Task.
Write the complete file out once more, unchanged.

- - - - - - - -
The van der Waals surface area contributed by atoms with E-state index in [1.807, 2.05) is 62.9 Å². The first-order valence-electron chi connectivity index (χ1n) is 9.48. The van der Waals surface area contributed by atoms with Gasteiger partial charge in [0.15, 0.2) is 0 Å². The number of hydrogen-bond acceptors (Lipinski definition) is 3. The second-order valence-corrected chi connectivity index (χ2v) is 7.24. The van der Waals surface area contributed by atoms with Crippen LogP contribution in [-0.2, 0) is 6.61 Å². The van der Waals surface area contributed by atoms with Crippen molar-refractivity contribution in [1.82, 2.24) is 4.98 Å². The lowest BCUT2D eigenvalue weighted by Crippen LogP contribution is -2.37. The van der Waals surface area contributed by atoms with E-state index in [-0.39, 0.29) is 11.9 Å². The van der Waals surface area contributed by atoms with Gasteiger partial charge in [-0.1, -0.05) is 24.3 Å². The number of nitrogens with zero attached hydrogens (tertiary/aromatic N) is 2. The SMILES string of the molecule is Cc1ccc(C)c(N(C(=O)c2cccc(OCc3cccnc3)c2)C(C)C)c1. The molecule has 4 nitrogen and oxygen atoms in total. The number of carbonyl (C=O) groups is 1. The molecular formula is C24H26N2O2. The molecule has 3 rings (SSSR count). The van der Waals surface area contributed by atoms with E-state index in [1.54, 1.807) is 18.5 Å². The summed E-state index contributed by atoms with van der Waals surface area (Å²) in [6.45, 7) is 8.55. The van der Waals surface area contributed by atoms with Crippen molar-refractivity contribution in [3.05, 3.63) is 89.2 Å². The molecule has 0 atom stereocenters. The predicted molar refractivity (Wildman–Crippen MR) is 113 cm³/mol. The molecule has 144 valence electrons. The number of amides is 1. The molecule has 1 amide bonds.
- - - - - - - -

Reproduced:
The van der Waals surface area contributed by atoms with E-state index in [1.807, 2.05) is 62.9 Å². The first-order valence-electron chi connectivity index (χ1n) is 9.48. The van der Waals surface area contributed by atoms with Gasteiger partial charge in [0.15, 0.2) is 0 Å². The number of hydrogen-bond acceptors (Lipinski definition) is 3. The second-order valence-corrected chi connectivity index (χ2v) is 7.24. The van der Waals surface area contributed by atoms with Crippen LogP contribution in [-0.2, 0) is 6.61 Å². The van der Waals surface area contributed by atoms with Crippen molar-refractivity contribution in [1.82, 2.24) is 4.98 Å². The lowest BCUT2D eigenvalue weighted by Crippen LogP contribution is -2.37. The van der Waals surface area contributed by atoms with E-state index in [-0.39, 0.29) is 11.9 Å². The van der Waals surface area contributed by atoms with Gasteiger partial charge in [-0.1, -0.05) is 24.3 Å². The number of nitrogens with zero attached hydrogens (tertiary/aromatic N) is 2. The SMILES string of the molecule is Cc1ccc(C)c(N(C(=O)c2cccc(OCc3cccnc3)c2)C(C)C)c1. The molecule has 4 nitrogen and oxygen atoms in total. The number of carbonyl (C=O) groups is 1. The molecular formula is C24H26N2O2. The molecule has 3 rings (SSSR count). The van der Waals surface area contributed by atoms with E-state index in [1.54, 1.807) is 18.5 Å². The summed E-state index contributed by atoms with van der Waals surface area (Å²) in [6.45, 7) is 8.55. The van der Waals surface area contributed by atoms with Crippen molar-refractivity contribution in [3.05, 3.63) is 89.2 Å². The molecule has 0 atom stereocenters. The predicted molar refractivity (Wildman–Crippen MR) is 113 cm³/mol. The molecule has 144 valence electrons. The number of amides is 1. The molecule has 1 amide bonds.